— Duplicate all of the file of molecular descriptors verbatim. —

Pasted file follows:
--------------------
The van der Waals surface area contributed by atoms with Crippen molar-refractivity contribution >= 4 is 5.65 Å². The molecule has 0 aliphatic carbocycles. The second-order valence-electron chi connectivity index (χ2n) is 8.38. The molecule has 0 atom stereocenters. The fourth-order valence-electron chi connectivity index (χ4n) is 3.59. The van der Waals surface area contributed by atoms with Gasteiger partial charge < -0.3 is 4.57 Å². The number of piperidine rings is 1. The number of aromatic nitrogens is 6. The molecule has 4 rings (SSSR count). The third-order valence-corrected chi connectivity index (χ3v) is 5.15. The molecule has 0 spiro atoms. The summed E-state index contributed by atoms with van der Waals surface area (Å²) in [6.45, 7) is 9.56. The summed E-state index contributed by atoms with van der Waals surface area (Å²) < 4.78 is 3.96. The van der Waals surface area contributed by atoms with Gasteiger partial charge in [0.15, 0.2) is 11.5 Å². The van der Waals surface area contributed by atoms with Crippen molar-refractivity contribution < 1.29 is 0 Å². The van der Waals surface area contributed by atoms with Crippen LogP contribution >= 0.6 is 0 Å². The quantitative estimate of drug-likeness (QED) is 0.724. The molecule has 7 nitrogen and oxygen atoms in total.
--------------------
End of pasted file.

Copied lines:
The van der Waals surface area contributed by atoms with Crippen molar-refractivity contribution >= 4 is 5.65 Å². The molecule has 0 aliphatic carbocycles. The second-order valence-electron chi connectivity index (χ2n) is 8.38. The molecule has 0 atom stereocenters. The fourth-order valence-electron chi connectivity index (χ4n) is 3.59. The van der Waals surface area contributed by atoms with Gasteiger partial charge < -0.3 is 4.57 Å². The number of piperidine rings is 1. The number of aromatic nitrogens is 6. The molecule has 4 rings (SSSR count). The third-order valence-corrected chi connectivity index (χ3v) is 5.15. The molecule has 0 spiro atoms. The summed E-state index contributed by atoms with van der Waals surface area (Å²) in [6.45, 7) is 9.56. The summed E-state index contributed by atoms with van der Waals surface area (Å²) < 4.78 is 3.96. The van der Waals surface area contributed by atoms with Gasteiger partial charge in [0.15, 0.2) is 11.5 Å². The van der Waals surface area contributed by atoms with Crippen molar-refractivity contribution < 1.29 is 0 Å². The van der Waals surface area contributed by atoms with Crippen LogP contribution >= 0.6 is 0 Å². The quantitative estimate of drug-likeness (QED) is 0.724. The molecule has 7 nitrogen and oxygen atoms in total.